- Wake up rested.
- Breakfast on cornbread and maple syrup.
- Write for a couple of hours.
- Walk to Lucia Beach.
- Have lunch - always the favorite meal.
- Attend four hours of committee meetings (some would cringe here, but this is land trust work we're talking about).
- Drink on the deck, then walk down to the water to watch a full moon rise over the bay.
Thursday, October 9, 2014
Tuesday, October 7, 2014
Not that I necessarily know what the
of life is. I’m not a native, not a farmer, not a hunter or fisherman, not a
small businessman; I’ve never worked in the state, or lived here full-time. I’m
just a man from the Midwest who found, via Massachusetts, in a kind of reverse
migration, what he was looking for. I’m not sure exactly what I’ve found - that
is, as a way of living a life, Maine’s
is still a bit unknown to me - although I do know and am sure of its fantasies
if nothing else. And does the solution apply to anyone but me? I hope so. When
you say the phrase “the Maine
way of life,” instantly it conjures up the host of images I’ve tried to limn in
this book, some of which might even save us.
“Economists say that one of the Northeast’s last economic advantages is its high quality of life.” So wrote Lloyd C. Irland in The Northeast’s
True, but I don’t need science, certainly not the dismal science, to convince
me. What sways me, and what will sway others, are the facts and faces of human
geography, how the population has reacted and changed according to the embrace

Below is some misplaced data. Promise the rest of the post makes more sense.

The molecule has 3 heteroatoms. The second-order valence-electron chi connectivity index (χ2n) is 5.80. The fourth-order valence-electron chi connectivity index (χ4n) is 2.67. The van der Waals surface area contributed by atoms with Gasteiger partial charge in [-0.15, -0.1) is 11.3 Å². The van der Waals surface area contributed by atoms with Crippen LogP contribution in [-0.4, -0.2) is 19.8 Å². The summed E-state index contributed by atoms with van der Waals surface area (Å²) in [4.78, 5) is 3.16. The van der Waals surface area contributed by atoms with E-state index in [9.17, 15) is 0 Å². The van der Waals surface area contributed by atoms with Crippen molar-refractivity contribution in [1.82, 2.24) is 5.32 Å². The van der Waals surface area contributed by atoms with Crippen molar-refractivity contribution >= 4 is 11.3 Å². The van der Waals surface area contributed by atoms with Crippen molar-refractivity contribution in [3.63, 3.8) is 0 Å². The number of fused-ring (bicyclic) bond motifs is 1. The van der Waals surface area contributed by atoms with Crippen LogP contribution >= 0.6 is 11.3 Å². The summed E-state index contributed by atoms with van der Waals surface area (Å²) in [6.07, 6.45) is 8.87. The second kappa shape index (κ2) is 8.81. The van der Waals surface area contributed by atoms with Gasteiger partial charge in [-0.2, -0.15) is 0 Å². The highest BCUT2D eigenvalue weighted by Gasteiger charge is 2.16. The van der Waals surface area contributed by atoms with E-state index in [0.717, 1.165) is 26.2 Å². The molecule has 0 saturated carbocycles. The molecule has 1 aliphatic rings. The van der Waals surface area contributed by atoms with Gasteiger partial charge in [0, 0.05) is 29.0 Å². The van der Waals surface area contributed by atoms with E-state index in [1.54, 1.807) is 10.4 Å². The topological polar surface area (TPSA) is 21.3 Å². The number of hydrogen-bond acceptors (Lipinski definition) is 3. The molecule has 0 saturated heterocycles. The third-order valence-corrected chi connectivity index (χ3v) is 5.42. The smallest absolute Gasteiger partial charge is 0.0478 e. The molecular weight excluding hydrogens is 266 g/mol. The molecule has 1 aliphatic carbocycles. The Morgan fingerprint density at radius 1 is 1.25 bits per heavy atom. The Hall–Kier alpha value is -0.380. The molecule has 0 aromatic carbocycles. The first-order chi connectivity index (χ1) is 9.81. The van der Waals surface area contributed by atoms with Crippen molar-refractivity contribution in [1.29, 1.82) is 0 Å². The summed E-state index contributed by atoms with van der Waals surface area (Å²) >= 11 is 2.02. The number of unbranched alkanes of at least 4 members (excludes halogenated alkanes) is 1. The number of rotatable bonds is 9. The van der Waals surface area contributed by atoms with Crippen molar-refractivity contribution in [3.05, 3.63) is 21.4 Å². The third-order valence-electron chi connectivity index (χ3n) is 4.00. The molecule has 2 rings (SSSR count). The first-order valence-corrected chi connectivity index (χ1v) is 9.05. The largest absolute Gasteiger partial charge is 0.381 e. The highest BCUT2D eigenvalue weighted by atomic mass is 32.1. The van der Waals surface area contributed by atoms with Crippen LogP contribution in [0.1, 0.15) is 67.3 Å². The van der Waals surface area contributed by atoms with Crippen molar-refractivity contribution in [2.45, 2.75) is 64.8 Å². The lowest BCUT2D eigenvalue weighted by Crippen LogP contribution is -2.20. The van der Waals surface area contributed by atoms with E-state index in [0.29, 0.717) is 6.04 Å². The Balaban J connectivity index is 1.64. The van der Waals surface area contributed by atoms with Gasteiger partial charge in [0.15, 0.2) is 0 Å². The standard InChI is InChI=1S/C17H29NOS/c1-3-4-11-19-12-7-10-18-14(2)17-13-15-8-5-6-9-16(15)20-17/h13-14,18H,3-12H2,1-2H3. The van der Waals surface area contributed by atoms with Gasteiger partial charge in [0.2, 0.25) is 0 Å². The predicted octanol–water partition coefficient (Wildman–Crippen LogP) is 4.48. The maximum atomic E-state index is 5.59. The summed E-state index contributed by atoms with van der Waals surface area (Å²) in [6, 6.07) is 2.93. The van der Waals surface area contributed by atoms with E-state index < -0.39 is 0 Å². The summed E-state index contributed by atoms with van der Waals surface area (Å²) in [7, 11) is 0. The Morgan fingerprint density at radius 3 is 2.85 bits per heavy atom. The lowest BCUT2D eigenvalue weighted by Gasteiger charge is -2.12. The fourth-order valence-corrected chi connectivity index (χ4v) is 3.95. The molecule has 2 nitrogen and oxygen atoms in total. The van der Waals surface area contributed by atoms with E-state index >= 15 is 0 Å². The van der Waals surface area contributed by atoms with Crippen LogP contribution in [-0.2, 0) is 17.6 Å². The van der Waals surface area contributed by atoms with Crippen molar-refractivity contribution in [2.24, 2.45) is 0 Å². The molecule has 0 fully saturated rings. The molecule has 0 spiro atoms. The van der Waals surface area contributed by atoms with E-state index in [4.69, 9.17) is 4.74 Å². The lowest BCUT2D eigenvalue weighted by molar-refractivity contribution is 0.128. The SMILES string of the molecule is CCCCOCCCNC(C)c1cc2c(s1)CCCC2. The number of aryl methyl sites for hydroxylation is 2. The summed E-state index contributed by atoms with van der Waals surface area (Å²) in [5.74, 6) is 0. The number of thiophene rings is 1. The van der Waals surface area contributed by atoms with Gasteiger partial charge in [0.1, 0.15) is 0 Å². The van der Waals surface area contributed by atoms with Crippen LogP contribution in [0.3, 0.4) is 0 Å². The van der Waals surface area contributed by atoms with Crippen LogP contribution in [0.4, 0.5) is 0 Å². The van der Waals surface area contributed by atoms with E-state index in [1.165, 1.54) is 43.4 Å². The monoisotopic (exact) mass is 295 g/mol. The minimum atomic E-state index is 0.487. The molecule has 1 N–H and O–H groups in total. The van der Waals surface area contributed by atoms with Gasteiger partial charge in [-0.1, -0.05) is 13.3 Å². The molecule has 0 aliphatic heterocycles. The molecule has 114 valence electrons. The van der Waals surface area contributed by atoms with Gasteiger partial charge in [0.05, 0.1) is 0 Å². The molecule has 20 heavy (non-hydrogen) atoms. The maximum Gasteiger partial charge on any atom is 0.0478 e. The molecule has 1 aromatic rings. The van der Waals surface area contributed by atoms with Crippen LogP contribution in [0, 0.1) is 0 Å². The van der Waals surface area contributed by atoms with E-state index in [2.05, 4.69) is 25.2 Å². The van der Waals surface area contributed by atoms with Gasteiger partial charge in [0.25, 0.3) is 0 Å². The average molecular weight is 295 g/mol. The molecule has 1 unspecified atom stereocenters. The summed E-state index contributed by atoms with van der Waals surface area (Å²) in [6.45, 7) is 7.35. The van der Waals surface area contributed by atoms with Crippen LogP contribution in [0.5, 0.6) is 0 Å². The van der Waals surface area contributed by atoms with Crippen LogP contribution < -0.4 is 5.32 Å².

and the lay of the land. Those facts show, more persuasively than any science,
hard or soft, can direct, how better lives could be lived. I believe in science, and I’ve worked in
science publishing for a third of my life, but ultimately science makes the
fatal error of saying that since humans claim the top position of the
intellectual pyramid, therefore we have conquered the spiritual one as well.
Science sells itself too easily, therefore, to the wrong masters. It cannot
account for the fact that the Changing Forest Maine
way of life is first and foremost a deep experience of land. The good side of
human geography might be nowhere else more obviously on display than in Maine.
Excerpted from Saving Maine: A Personal Gazetteer
Friday, September 26, 2014
I’m ashamed to admit that of the hundreds of times I’ve driven through Portland, the number of times I’ve stopped can be counted on the fingers of one hand, and those were visits to the Denny’s along I-295 when the kids were small. Today, however, we decided to spend a couple of hours walking the Eastern Promenade, with its grand views of Casco Bay and the islands, and eating at Flatbread Company in the Old Port, where you can watch your dough being twirled and your toppings applied and your pizza baked in the wood oven, kind of the hipster version of growing your own food. Portland seems a very nice and manageable city, marred only (today) by the presence of two huge cruise ships in the harbor, hundreds of elderly passengers clogging the streets of Old Port, the souvenir hawkers lined up to fleece them, and a holy-roller Jesus freak on a street corner haranguing everyone from his own private hell. Perhaps he thought cruisers were likely candidates for conversions. And, once again, no moose except on sweatshirts and caps and key chains and beer mugs.
Thursday, September 25, 2014
Back to familiar territory: The drive to Belfast was just two hours, and the lunch at Chase’s Daily delicious. Afterwards, we hiked the Ducktrap Preserve of our land trust, to the bridge and back.